Ritual “It is frequently implied in the report that all pots contained cremated bone. Harker notes an absence of teeth. He describes a cist containing one pot, the remainder of the space with only a flag to cover the mouth. His description of the disposition of Nos. 1 and 2 is hard to follow. They were ‘placed side by side, a thick flag, nearly two feet square between them and another heavy flag resting on the uprights (?) so as to cover the mouth of both vessels’ All pots were apparently upright since the 1872 urn (site 7) was not, and the fact that the 1865 urns were is there mentioned. Illustration from Harker *1977b — Plate A.” [*Should probably read 1877b).

Sources & related websites:-

Edwards, Margaret & Ben, (Editors), Lancashire Archaeological Bulletin, Vol. 10, No. 2/3, May & July 1984.…/Lancaster%20District%20Housing%20Sites%20-%20I…

© Ray Spencer, The Journal of Antiquities, 2018.



Clerk’s Well, Farringdon Lane, Clerkenwell, London E.C.1

Clerk’s Well blue plaque photo by Spudgun67. (Wikimedia Commons)

OS Grid Reference: TQ 31452 82134. On Farringdon Lane in Clerkenwell, London EC1, there is an interesting old well. It may have originally been a “holy well” but was probably more a “sacred well” where, in the distant past miracle plays were performed by the parish clerks (clerics), and further back into history it was perhaps associated with St Mary’s nunnery, a 12th century house of Benedictine nuns and, later of Franciscan nuns, which stood beside the well; the sisters making good use of the water. Adjoining the nunnery was St John’s Priory, the headquarters of the medieval Knights Hospitallers. Clerkenwell, a north London suburb that is now part of Islington, gets its name from ‘this’ ancient water source. The well has sometimes been called ‘Clark’s Well’ though usually ‘Clerks’. It was re-discovered back in 1924 after having been lost for some time. A pump at the corner of Ray Street used to be connected to the Clerk’s Well, a chalybeate spring first recorded way back in 1174. Its stone-built circular well chamber is located down some steps in the basement of no. 16 Well Court, a modern office block in Farringdon Lane – between Ray Street and Vine Street – east of the A201 at the north side of the city.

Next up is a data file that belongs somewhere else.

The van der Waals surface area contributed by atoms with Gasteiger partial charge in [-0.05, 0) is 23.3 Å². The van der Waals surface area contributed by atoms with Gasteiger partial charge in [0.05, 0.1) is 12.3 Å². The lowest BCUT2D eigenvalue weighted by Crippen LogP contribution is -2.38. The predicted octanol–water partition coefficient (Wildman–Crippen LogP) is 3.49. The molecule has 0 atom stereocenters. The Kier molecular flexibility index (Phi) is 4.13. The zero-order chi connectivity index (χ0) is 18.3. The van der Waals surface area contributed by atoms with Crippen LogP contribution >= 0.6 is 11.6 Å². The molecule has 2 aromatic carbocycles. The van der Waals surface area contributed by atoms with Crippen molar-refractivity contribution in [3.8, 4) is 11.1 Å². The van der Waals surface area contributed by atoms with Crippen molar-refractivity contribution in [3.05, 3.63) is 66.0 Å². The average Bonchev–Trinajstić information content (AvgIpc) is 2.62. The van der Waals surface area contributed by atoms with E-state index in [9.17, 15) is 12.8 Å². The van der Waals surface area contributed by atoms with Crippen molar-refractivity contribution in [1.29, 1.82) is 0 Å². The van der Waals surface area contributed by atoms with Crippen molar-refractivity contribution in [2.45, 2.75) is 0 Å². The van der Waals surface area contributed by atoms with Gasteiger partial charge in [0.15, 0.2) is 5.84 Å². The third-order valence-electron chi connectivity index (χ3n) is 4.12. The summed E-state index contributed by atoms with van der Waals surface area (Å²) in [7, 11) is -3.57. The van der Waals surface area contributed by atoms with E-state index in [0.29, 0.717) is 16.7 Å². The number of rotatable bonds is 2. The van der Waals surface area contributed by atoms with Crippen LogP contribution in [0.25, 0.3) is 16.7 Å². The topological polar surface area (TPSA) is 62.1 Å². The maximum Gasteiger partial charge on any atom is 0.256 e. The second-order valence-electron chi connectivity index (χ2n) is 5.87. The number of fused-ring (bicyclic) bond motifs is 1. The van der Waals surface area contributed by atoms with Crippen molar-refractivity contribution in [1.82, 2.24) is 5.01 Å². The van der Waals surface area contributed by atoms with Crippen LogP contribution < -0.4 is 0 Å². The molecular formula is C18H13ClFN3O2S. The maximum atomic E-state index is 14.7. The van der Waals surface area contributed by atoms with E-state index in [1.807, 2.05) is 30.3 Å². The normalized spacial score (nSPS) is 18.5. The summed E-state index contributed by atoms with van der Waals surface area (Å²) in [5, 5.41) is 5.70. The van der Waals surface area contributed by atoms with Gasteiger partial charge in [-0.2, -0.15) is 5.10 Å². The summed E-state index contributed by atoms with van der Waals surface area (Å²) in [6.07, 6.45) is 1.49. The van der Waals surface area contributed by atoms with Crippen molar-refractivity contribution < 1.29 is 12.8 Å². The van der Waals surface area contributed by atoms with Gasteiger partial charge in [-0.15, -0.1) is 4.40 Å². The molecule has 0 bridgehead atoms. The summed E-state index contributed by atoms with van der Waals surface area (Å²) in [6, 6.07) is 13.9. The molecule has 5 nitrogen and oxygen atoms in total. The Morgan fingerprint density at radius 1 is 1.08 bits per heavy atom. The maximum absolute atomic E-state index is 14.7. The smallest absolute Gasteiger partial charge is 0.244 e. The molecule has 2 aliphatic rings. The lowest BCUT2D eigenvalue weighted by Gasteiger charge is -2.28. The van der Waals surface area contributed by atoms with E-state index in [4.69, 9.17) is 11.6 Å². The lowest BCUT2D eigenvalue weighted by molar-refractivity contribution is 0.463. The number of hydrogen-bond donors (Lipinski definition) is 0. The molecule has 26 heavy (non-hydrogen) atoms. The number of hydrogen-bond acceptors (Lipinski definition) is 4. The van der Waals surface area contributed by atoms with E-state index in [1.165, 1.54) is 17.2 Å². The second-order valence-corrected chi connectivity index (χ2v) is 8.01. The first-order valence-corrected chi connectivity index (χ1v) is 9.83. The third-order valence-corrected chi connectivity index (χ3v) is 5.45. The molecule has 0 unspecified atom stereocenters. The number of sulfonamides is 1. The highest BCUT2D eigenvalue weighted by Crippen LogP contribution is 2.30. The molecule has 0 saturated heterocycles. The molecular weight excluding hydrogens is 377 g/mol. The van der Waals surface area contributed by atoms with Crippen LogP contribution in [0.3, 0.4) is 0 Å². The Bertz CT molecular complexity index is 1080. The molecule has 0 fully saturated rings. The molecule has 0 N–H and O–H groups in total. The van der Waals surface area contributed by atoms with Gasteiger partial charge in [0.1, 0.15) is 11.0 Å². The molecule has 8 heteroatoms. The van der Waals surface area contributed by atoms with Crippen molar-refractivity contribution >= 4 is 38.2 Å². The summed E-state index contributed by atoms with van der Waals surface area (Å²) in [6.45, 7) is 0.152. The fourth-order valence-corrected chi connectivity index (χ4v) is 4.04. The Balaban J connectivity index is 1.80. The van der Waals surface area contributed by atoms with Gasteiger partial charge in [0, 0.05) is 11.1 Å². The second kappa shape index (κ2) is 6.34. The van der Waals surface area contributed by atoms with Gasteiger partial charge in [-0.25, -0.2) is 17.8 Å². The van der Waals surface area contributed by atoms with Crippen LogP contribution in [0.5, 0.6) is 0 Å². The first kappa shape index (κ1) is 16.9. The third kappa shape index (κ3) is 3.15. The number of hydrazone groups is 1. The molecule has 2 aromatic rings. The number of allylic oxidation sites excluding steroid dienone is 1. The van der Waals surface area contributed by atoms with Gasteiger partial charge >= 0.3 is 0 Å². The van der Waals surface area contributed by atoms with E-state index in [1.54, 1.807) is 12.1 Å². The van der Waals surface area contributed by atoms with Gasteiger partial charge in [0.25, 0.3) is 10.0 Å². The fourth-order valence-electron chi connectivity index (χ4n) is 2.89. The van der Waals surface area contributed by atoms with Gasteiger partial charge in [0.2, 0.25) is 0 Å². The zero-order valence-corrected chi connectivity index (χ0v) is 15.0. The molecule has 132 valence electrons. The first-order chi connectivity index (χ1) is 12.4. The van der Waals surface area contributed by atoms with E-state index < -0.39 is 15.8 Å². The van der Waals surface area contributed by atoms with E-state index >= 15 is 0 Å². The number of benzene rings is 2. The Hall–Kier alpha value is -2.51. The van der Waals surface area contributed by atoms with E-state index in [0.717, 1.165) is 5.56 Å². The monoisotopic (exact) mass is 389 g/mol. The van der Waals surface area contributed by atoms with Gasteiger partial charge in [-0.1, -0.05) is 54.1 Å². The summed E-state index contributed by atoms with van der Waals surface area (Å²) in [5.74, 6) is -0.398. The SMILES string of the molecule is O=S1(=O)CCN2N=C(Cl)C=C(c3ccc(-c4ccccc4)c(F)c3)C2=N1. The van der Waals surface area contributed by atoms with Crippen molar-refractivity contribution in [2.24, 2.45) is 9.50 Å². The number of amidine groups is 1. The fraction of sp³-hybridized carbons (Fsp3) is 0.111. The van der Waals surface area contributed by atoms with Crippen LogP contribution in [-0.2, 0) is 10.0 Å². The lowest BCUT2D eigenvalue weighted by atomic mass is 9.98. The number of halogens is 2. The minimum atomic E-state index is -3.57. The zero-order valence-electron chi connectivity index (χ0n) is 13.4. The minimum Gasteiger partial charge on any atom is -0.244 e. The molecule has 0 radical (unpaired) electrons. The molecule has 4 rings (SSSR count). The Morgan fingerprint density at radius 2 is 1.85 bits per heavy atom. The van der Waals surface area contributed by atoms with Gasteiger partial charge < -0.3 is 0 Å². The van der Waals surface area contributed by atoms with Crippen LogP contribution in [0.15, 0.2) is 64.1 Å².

Arthur Mee (1949), says that: “The Clerk’s Well, from which Clerkenwell takes its name, goes back to Norman times, when London’s parish clerks attracted crowds to the well every year to see their miracle plays. In mid-Victorian days the well was filled with rubbish, but was reopened a few years after the war during excavations in Farringdon Road. We can now go down to a basement and look into the clear water. The wall of the chamber is partly of stone and Tudor brick, and it seems that one side must have formed part of the boundary wall of a nunnery called St Mary’s Priory. Here is part of the pump which stood in the street when the 18th century ended.” 

Robert Charles Hope (1893 & 2012), said of Clark’s or Clerk’s Well that: “Stow, speaking of the wells near London, says that on the north side thereof is a well called Clark’s Well; and in assigning the reason for this appellation, he furnishes us with a curious fact relating to the parish clerks of London. His words are these: “‘Clark’s Well took its name from the parish clerks in London, who of old times were accustomed there yearly to assemble and to play some large history of Holy Scripture.”‘—Brand, Pop. Ant., ii 370, 371.

There are several other wells and springs in and around London, some having been built over by modern buildings and roads, while others have been lost to time. These include: Bride’s Well (Fleet Street), Black Mary Well (Church End), Black Well (Blackwall), Camber Well (Camberwell), Caesar’s Well (Wimbledon), Fagg’s Well, Moss Well (Muswell Hill), Rad Well, Sadler’s Well (Islington)), Shepherd Well (Hampstead), Skinner’s Well (Finsbury), St Clement’s Well (Strand), St Chad’s Well (Shadwell), St Eloy’s Well (Tottenham), St Govor’s Well (Kensington), St John’s Well (Shoreditch) and St Pancras’ Well, and no doubt others that are now no longer in existence, or difficult to find and locate, with only the name to remind us.